Most of my research related to data science involves decision making around clinical trials. In particular, I am interested in how databases of past clinical trial results can inform future trial design and other decisions. Some of my work has involved using machine learning and mathematical optimization to design new combination therapies for cancer based on the results of past trials. Other work has used network meta-analysis to combine the results of randomized controlled trials (RCTs) to better summarize what is currently known about a disease, to design further trials that would be maximally informative, and to study the quality of the control arms used in Phase III trials (which are used for drug approvals). Other work combines toxicity data from clinical trials with toxicity data from other data sources (claims data and adverse event reporting databases) to accelerate detection of adverse drug reactions to newly approved drugs. Lastly, some of my work uses Bayesian inference to accelerate clinical trials with multiple endpoints, learning the link between different endpoints using past clinical trial results.
Prof. Lenk develops Bayesian models that disaggregate data to address individuals. He also studies Bayesian nonparametric methods and currently consider shape constraints. Prof. Lenk teaches and uses data mining methods such as recursive partition and neural networks.
Jun Li, PhD, is Assistant Professor in the department of Technology and Operations in the Ross School of Business at the University of Michigan, Ann Arbor.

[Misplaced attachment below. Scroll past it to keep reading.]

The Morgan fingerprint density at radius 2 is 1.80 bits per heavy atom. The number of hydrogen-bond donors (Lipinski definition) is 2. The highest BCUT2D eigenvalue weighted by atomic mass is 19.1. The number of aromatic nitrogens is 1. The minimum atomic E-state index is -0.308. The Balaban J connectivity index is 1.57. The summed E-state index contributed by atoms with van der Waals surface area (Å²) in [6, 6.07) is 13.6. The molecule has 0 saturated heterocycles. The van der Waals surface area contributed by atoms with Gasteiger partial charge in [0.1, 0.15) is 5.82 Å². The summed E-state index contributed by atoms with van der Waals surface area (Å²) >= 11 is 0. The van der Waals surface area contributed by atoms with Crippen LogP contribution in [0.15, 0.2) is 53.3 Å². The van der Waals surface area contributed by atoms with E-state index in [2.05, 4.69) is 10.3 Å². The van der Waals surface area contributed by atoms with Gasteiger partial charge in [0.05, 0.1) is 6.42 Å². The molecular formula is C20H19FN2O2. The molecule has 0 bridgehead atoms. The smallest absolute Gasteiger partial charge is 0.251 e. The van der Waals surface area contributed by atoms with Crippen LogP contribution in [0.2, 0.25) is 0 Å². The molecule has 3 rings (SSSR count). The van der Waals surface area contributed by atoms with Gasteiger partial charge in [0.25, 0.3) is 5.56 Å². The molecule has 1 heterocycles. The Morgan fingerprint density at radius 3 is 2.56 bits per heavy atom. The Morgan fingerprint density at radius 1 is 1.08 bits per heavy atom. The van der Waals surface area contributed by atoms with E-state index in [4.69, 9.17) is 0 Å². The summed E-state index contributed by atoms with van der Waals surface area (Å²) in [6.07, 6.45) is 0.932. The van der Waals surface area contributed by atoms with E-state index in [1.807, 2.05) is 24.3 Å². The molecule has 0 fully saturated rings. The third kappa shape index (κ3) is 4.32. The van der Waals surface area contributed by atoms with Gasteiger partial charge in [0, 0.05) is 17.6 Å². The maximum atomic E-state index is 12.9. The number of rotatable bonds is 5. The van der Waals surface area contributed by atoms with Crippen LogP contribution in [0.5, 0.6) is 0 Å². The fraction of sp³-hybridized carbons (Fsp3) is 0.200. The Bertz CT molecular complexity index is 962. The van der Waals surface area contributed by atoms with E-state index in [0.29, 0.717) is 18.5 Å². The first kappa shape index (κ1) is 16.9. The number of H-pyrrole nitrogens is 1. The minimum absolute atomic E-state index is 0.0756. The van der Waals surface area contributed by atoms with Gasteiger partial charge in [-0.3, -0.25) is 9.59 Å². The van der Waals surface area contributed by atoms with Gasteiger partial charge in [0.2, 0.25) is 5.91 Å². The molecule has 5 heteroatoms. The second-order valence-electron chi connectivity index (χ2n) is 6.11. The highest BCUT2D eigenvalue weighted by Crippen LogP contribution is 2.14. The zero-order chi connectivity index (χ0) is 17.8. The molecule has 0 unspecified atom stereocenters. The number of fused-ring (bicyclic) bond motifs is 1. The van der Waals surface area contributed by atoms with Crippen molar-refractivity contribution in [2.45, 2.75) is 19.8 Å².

Jun Li’s main research interests are empirical operations management and business analytics, with special emphases on revenue management, pricing, consumer behavior, economic and social networks. She has worked extensively with large-scale data, including transactions, pricing, inventory and capacity, consumer online search and click stream data, supply chain relationships and disruptions, clinical and healthcare claims. She is the Winner of INFORMS Revenue Management and Pricing Practice Award for her close collaboration with retailing practitioners in implementing best response pricing algorithms. Her paper on airline pricing and consumer behavior is the finalist for Best Management Science Papers in Operations Management 2012 to 2014. She is also the principal investigator of a National Science Foundation funded project: “Gaining Visibility Into Supply Network Risks Using Large-Scale Textual Analysis”. Her work has enjoyed coverage by The Economist, New York Times and Forbes.